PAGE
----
What can Abbott do now?

As Parliament resumes tomorrow, the Abbott government will find many Senators (and others) geared to opposing many of the budget measures on the ground they are “unfair” and in the expectation that bargaining will “force” changes. Unsurprisingly, The Age is claiming Liberal “sources” (unnamed) support that.

This situation arises because of the many failures in handling the strategy needed to “sell” reforms not only in the budget but in other areas too. The editorial in the Weekend Australian (“Abbott and Hockey fluff the budget repair pitch”, below) well outlines what has happened.

But that is water under the bridge and the question is whether the Coalition can get back on the right track. The lead story in Weekend Australian (“Budget hit to families not so severe, government analysis shows”, below) indicates a small start has been made by publishing an analysis suggesting the proposed changes to Family Tax benefits on various income levels would be more moderate than suggested in some quarters.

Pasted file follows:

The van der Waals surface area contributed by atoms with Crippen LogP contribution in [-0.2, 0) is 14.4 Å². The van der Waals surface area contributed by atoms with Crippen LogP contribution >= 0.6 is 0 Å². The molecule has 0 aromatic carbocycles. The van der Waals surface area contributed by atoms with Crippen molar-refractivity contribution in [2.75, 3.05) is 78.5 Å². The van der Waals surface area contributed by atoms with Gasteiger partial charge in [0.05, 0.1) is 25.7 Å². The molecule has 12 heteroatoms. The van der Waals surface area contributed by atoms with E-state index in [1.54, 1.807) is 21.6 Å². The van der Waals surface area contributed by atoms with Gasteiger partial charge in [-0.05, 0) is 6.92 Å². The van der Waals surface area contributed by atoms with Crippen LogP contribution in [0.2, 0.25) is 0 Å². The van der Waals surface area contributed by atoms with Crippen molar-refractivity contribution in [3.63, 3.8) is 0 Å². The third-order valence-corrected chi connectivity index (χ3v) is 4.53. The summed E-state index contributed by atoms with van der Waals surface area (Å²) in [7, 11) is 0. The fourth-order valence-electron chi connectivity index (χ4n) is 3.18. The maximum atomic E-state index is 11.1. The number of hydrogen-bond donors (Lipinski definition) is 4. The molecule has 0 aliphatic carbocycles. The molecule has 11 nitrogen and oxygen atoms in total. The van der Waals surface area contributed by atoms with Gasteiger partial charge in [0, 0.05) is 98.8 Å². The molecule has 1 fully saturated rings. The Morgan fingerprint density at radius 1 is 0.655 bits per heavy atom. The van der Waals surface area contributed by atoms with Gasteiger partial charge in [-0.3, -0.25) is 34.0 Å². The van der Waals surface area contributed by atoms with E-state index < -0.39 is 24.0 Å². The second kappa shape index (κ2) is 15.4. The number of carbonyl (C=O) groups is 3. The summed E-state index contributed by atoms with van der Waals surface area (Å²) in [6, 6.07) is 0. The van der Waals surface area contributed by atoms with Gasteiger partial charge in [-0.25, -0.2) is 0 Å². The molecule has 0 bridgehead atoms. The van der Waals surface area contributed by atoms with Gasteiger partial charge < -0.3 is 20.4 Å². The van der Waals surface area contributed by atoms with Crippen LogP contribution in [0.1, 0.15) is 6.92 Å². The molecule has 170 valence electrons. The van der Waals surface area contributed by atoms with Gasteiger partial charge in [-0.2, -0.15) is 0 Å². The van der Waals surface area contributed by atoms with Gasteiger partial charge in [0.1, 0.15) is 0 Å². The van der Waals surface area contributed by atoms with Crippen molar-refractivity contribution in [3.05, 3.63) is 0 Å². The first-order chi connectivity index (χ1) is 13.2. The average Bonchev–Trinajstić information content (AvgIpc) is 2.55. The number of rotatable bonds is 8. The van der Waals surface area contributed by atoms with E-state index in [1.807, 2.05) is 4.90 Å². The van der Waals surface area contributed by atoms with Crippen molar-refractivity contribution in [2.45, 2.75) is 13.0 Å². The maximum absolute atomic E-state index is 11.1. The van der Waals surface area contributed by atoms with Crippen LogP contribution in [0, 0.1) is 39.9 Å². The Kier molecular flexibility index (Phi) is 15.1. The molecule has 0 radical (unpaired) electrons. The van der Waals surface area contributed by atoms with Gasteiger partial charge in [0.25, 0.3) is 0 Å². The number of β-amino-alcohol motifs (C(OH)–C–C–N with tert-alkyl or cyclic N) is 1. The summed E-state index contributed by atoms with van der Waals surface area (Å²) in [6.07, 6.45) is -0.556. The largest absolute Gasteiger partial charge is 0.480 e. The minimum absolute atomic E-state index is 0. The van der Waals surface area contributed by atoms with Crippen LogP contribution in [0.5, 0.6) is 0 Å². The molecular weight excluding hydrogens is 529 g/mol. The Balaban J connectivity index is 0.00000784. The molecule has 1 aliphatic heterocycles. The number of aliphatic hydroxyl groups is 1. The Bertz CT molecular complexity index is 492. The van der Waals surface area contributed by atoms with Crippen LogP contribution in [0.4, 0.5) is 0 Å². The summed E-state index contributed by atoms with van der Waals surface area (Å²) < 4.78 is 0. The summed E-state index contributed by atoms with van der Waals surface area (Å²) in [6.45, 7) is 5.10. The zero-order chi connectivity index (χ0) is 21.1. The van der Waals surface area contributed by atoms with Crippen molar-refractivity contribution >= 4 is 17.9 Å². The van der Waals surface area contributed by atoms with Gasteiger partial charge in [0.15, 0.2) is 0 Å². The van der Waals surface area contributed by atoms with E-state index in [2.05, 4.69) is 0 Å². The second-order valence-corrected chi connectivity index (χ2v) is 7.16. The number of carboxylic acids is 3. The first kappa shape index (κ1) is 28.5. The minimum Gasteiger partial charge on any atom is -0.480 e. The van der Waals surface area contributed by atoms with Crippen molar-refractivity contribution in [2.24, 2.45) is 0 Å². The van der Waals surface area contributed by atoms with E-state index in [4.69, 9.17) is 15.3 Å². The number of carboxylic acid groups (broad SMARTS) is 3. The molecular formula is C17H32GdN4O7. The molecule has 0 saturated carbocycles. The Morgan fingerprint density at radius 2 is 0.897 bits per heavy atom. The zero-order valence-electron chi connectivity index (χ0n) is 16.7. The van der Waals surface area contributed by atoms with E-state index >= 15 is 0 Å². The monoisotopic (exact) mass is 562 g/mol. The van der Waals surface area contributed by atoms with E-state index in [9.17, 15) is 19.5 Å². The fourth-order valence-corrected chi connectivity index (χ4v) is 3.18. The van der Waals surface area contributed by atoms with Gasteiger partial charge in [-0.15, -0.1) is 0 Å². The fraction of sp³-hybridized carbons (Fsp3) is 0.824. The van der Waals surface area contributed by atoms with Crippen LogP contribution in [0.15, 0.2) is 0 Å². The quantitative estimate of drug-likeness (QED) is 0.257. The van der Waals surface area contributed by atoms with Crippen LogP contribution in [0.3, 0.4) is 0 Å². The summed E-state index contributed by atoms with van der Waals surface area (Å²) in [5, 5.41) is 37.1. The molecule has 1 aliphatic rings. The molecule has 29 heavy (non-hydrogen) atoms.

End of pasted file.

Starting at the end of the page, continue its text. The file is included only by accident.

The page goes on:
But, perhaps because it does not want to acknowledge that it is a soft budget, there is precious little available on the overall effect on income levels, including those on higher income levels who will be adversely affected by the effects of bracket creep. Nor has there been any reminder of the earlier indication that, drawing on the Audit Commission report, the scope for further spending reductions will be examined. As Ergas points out below (“Apocalyptic claims need to be put into perspective”) the budget proposals provide for a continued large rise in total real spending (3.6% pa) and in real welfare spending (2.5% pa) until 2017-18.

As I have already suggested, the Coalition needs to publish a brief paper setting out the case for reduced spending both generally and in particular areas. That should be published with some acknowledgement of past mistakes, including the claim that the budget is “tough”. But above all it needs to get across the messages that, first, the need for government assistance has been much reduced by the large increase in real incomes in the last 20 years and, second, that the proportion of the population who are net recipients of government assistance is clearly too high.